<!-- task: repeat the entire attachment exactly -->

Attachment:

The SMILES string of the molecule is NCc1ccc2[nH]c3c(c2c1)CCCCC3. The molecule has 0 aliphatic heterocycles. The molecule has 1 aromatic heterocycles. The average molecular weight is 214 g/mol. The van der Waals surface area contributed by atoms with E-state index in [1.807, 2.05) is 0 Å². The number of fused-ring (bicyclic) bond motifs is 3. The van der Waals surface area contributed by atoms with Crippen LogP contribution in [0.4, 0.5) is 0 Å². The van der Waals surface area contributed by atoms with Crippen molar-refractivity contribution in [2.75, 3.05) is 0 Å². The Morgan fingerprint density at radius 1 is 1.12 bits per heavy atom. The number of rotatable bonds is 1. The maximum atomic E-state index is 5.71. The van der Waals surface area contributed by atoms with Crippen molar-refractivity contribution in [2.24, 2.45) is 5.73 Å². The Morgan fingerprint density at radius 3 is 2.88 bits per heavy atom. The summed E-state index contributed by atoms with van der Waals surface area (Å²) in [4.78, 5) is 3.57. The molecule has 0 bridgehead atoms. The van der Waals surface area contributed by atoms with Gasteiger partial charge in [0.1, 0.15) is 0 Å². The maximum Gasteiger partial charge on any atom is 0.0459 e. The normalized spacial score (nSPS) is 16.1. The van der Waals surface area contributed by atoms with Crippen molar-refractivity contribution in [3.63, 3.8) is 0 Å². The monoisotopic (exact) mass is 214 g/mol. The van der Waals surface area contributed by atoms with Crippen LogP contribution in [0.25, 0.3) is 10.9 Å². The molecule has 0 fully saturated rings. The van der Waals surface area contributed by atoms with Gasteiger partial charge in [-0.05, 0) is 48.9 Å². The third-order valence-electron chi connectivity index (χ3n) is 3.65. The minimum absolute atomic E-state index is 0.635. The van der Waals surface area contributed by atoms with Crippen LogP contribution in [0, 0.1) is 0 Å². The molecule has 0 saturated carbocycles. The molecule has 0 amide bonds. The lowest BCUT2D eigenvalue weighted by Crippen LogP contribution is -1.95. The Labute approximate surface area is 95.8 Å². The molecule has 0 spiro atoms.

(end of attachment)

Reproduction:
The SMILES string of the molecule is NCc1ccc2[nH]c3c(c2c1)CCCCC3. The molecule has 0 aliphatic heterocycles. The molecule has 1 aromatic heterocycles. The average molecular weight is 214 g/mol. The van der Waals surface area contributed by atoms with E-state index in [1.807, 2.05) is 0 Å². The number of fused-ring (bicyclic) bond motifs is 3. The van der Waals surface area contributed by atoms with Crippen LogP contribution in [0.4, 0.5) is 0 Å². The van der Waals surface area contributed by atoms with Crippen molar-refractivity contribution in [2.75, 3.05) is 0 Å². The Morgan fingerprint density at radius 1 is 1.12 bits per heavy atom. The number of rotatable bonds is 1. The maximum atomic E-state index is 5.71. The van der Waals surface area contributed by atoms with Crippen molar-refractivity contribution in [2.24, 2.45) is 5.73 Å². The Morgan fingerprint density at radius 3 is 2.88 bits per heavy atom. The summed E-state index contributed by atoms with van der Waals surface area (Å²) in [4.78, 5) is 3.57. The molecule has 0 bridgehead atoms. The van der Waals surface area contributed by atoms with Gasteiger partial charge in [0.1, 0.15) is 0 Å². The maximum Gasteiger partial charge on any atom is 0.0459 e. The normalized spacial score (nSPS) is 16.1. The van der Waals surface area contributed by atoms with Crippen molar-refractivity contribution in [3.63, 3.8) is 0 Å². The monoisotopic (exact) mass is 214 g/mol. The van der Waals surface area contributed by atoms with Crippen LogP contribution in [0.25, 0.3) is 10.9 Å². The molecule has 0 fully saturated rings. The van der Waals surface area contributed by atoms with Gasteiger partial charge in [-0.05, 0) is 48.9 Å². The third-order valence-electron chi connectivity index (χ3n) is 3.65. The minimum absolute atomic E-state index is 0.635. The van der Waals surface area contributed by atoms with Crippen LogP contribution in [0, 0.1) is 0 Å². The molecule has 0 saturated carbocycles. The molecule has 0 amide bonds. The lowest BCUT2D eigenvalue weighted by Crippen LogP contribution is -1.95. The Labute approximate surface area is 95.8 Å². The molecule has 0 spiro atoms.